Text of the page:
There are a number of other ways too – I´d be curious to hear if other people have experience with this and like to post their comments or suggestions here…

    I´ve usually gotten rubber-soled mocs from local stores (gift shops etc.), though you can definitely get them online too. One company is called Minnetonka Moccasins – – they have a fairly good selection of different styles, and I find them to be pretty comfortable and durable. With a search engine you´ll probably able to find a few others too…

  3. Moranaon 15 Mar 2011 at 3:48 am

    Tar det på norsk, jeg..
    Når du behandler skinn, behandler du det med dyrets hjerne eller andre oljer og fettyper?

    Jeg vet ikke om du har lest bøkene til Jean M Auel. De handler om steinalderen. Mange bra tips for å lage forskjellige ting.

    Ha en fantastisk dag!

  4. Thomason 15 Mar 2011 at 4:33 am

    Hey Morana,

    my norwegian is a little out of practise these days but I didn´t have too much trouble understanding this 😉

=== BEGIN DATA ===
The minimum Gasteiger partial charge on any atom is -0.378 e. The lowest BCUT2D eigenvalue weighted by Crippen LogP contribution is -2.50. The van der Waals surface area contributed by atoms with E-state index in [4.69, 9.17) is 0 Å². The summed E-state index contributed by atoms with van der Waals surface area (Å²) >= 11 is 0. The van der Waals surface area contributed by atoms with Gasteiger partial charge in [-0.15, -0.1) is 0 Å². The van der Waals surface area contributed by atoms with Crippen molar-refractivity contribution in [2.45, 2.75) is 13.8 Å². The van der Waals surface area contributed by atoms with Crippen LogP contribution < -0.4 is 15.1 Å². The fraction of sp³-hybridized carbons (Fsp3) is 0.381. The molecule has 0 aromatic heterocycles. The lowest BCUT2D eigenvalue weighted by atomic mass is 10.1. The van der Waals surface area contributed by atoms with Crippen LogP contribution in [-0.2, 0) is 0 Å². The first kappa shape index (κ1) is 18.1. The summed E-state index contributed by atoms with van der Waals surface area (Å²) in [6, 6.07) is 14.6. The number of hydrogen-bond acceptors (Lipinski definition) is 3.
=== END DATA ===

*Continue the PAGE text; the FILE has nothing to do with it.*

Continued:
I´ve worked with a number of different tanning agents so far – brains are my favorite one when it comes to brain/fattanning (you may have heard about other styles like barktanning or urinetanning, but that´s another story yet). Eggs are fairly good too, and some pelts (like racoons) have a natural oil in them that works well for tanning,so you don´t need to add anything in that case(I just recently tanned a couple fatty racoons with nothing else and they turned out quite soft). I have used some oils like olive oil with limited success, I find that they work better when they´re mixed with eggs or brains. Liver was used in some cultures too for that purpose,though I haven´t tried it before (I usually prefer to eat it 🙂 ).